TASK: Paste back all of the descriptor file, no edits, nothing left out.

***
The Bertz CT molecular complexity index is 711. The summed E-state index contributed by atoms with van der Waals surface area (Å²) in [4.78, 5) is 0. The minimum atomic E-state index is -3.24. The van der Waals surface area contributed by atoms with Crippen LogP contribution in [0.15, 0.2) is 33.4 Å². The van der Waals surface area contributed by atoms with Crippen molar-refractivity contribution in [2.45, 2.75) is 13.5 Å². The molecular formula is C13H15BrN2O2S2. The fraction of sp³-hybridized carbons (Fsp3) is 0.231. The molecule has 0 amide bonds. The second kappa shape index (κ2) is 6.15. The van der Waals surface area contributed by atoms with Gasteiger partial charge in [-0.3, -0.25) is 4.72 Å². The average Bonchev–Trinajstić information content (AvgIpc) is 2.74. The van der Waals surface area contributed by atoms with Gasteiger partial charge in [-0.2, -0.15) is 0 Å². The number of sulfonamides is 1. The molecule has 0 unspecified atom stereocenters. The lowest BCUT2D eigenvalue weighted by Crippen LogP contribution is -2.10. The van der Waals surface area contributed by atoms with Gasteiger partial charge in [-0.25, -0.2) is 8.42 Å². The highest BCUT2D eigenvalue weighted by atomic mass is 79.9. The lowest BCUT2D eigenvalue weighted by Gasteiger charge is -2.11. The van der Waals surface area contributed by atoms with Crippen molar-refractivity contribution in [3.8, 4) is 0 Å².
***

The Bertz CT molecular complexity index is 711. The summed E-state index contributed by atoms with van der Waals surface area (Å²) in [4.78, 5) is 0. The minimum atomic E-state index is -3.24. The van der Waals surface area contributed by atoms with Crippen LogP contribution in [0.15, 0.2) is 33.4 Å². The van der Waals surface area contributed by atoms with Crippen molar-refractivity contribution in [2.45, 2.75) is 13.5 Å². The molecular formula is C13H15BrN2O2S2. The fraction of sp³-hybridized carbons (Fsp3) is 0.231. The molecule has 0 amide bonds. The second kappa shape index (κ2) is 6.15. The van der Waals surface area contributed by atoms with Gasteiger partial charge in [-0.3, -0.25) is 4.72 Å². The average Bonchev–Trinajstić information content (AvgIpc) is 2.74. The van der Waals surface area contributed by atoms with Gasteiger partial charge in [-0.2, -0.15) is 0 Å². The number of sulfonamides is 1. The molecule has 0 unspecified atom stereocenters. The lowest BCUT2D eigenvalue weighted by Crippen LogP contribution is -2.10. The van der Waals surface area contributed by atoms with Gasteiger partial charge in [-0.25, -0.2) is 8.42 Å². The highest BCUT2D eigenvalue weighted by atomic mass is 79.9. The lowest BCUT2D eigenvalue weighted by Gasteiger charge is -2.11. The van der Waals surface area contributed by atoms with Crippen molar-refractivity contribution in [3.8, 4) is 0 Å².